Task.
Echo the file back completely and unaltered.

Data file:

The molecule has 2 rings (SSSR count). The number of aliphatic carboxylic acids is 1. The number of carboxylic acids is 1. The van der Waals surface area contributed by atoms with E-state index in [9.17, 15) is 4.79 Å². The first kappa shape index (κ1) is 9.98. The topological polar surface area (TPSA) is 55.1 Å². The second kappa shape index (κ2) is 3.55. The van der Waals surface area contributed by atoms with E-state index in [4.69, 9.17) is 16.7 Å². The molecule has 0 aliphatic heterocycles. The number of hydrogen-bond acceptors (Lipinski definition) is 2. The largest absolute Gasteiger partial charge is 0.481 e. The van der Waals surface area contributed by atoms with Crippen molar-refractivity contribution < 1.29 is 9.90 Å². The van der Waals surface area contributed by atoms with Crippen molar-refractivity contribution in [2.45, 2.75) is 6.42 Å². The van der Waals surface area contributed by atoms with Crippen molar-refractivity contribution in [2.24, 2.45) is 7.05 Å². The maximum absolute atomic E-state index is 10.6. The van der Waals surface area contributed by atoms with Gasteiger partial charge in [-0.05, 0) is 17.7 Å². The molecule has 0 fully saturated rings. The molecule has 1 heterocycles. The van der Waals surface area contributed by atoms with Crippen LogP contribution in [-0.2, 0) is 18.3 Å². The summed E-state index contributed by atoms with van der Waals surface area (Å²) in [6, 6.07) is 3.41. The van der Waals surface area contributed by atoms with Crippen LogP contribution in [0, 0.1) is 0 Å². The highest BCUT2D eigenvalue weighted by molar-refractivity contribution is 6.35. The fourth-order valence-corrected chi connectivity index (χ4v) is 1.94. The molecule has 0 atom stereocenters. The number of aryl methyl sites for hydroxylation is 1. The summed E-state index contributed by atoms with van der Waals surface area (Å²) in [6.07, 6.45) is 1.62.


The molecule has 2 rings (SSSR count). The number of aliphatic carboxylic acids is 1. The number of carboxylic acids is 1. The van der Waals surface area contributed by atoms with E-state index in [9.17, 15) is 4.79 Å². The first kappa shape index (κ1) is 9.98. The topological polar surface area (TPSA) is 55.1 Å². The second kappa shape index (κ2) is 3.55. The van der Waals surface area contributed by atoms with E-state index in [4.69, 9.17) is 16.7 Å². The molecule has 0 aliphatic heterocycles. The number of hydrogen-bond acceptors (Lipinski definition) is 2. The largest absolute Gasteiger partial charge is 0.481 e. The van der Waals surface area contributed by atoms with Crippen molar-refractivity contribution < 1.29 is 9.90 Å². The van der Waals surface area contributed by atoms with Crippen molar-refractivity contribution in [2.45, 2.75) is 6.42 Å². The van der Waals surface area contributed by atoms with Crippen molar-refractivity contribution in [2.24, 2.45) is 7.05 Å². The maximum absolute atomic E-state index is 10.6. The van der Waals surface area contributed by atoms with Gasteiger partial charge in [-0.05, 0) is 17.7 Å². The molecule has 0 fully saturated rings. The molecule has 1 heterocycles. The van der Waals surface area contributed by atoms with Crippen LogP contribution in [-0.2, 0) is 18.3 Å². The summed E-state index contributed by atoms with van der Waals surface area (Å²) in [6, 6.07) is 3.41. The van der Waals surface area contributed by atoms with Crippen LogP contribution in [0, 0.1) is 0 Å². The highest BCUT2D eigenvalue weighted by molar-refractivity contribution is 6.35. The fourth-order valence-corrected chi connectivity index (χ4v) is 1.94. The molecule has 0 atom stereocenters. The number of aryl methyl sites for hydroxylation is 1. The summed E-state index contributed by atoms with van der Waals surface area (Å²) in [6.07, 6.45) is 1.62.